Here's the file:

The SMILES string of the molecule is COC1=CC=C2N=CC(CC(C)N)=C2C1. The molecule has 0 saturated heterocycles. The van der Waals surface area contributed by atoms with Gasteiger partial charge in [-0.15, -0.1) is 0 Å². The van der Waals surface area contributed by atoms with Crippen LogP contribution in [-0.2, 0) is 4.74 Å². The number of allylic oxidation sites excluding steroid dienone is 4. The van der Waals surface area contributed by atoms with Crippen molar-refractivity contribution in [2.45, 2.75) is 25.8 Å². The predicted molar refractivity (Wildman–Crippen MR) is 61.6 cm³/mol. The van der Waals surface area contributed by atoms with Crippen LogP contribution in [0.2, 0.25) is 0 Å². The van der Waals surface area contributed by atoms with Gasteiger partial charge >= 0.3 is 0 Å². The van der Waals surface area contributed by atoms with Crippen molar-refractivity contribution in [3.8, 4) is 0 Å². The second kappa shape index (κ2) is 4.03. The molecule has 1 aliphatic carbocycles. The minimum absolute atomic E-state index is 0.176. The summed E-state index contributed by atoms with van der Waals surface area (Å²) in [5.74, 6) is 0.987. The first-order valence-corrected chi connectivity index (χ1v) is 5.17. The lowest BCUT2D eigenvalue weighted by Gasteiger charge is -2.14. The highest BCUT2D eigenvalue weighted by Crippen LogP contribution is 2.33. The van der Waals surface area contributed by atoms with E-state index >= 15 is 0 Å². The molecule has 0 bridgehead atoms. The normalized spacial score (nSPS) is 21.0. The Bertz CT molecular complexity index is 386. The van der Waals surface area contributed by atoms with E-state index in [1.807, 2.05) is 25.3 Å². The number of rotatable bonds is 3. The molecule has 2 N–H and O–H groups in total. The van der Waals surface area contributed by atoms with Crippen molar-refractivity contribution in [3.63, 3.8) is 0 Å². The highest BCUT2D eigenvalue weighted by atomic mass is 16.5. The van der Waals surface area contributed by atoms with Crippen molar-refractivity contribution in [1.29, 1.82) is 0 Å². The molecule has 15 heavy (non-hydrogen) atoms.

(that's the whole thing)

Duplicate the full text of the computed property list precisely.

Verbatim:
The SMILES string of the molecule is COC1=CC=C2N=CC(CC(C)N)=C2C1. The molecule has 0 saturated heterocycles. The van der Waals surface area contributed by atoms with Gasteiger partial charge in [-0.15, -0.1) is 0 Å². The van der Waals surface area contributed by atoms with Crippen LogP contribution in [-0.2, 0) is 4.74 Å². The number of allylic oxidation sites excluding steroid dienone is 4. The van der Waals surface area contributed by atoms with Crippen molar-refractivity contribution in [2.45, 2.75) is 25.8 Å². The predicted molar refractivity (Wildman–Crippen MR) is 61.6 cm³/mol. The van der Waals surface area contributed by atoms with Crippen LogP contribution in [0.2, 0.25) is 0 Å². The van der Waals surface area contributed by atoms with Gasteiger partial charge >= 0.3 is 0 Å². The van der Waals surface area contributed by atoms with Crippen molar-refractivity contribution in [3.8, 4) is 0 Å². The second kappa shape index (κ2) is 4.03. The molecule has 1 aliphatic carbocycles. The minimum absolute atomic E-state index is 0.176. The summed E-state index contributed by atoms with van der Waals surface area (Å²) in [5.74, 6) is 0.987. The first-order valence-corrected chi connectivity index (χ1v) is 5.17. The lowest BCUT2D eigenvalue weighted by Gasteiger charge is -2.14. The highest BCUT2D eigenvalue weighted by Crippen LogP contribution is 2.33. The van der Waals surface area contributed by atoms with E-state index >= 15 is 0 Å². The molecule has 0 bridgehead atoms. The normalized spacial score (nSPS) is 21.0. The Bertz CT molecular complexity index is 386. The van der Waals surface area contributed by atoms with E-state index in [1.807, 2.05) is 25.3 Å². The number of rotatable bonds is 3. The molecule has 2 N–H and O–H groups in total. The van der Waals surface area contributed by atoms with Crippen molar-refractivity contribution in [3.63, 3.8) is 0 Å². The highest BCUT2D eigenvalue weighted by atomic mass is 16.5. The van der Waals surface area contributed by atoms with Crippen molar-refractivity contribution in [1.29, 1.82) is 0 Å². The molecule has 15 heavy (non-hydrogen) atoms.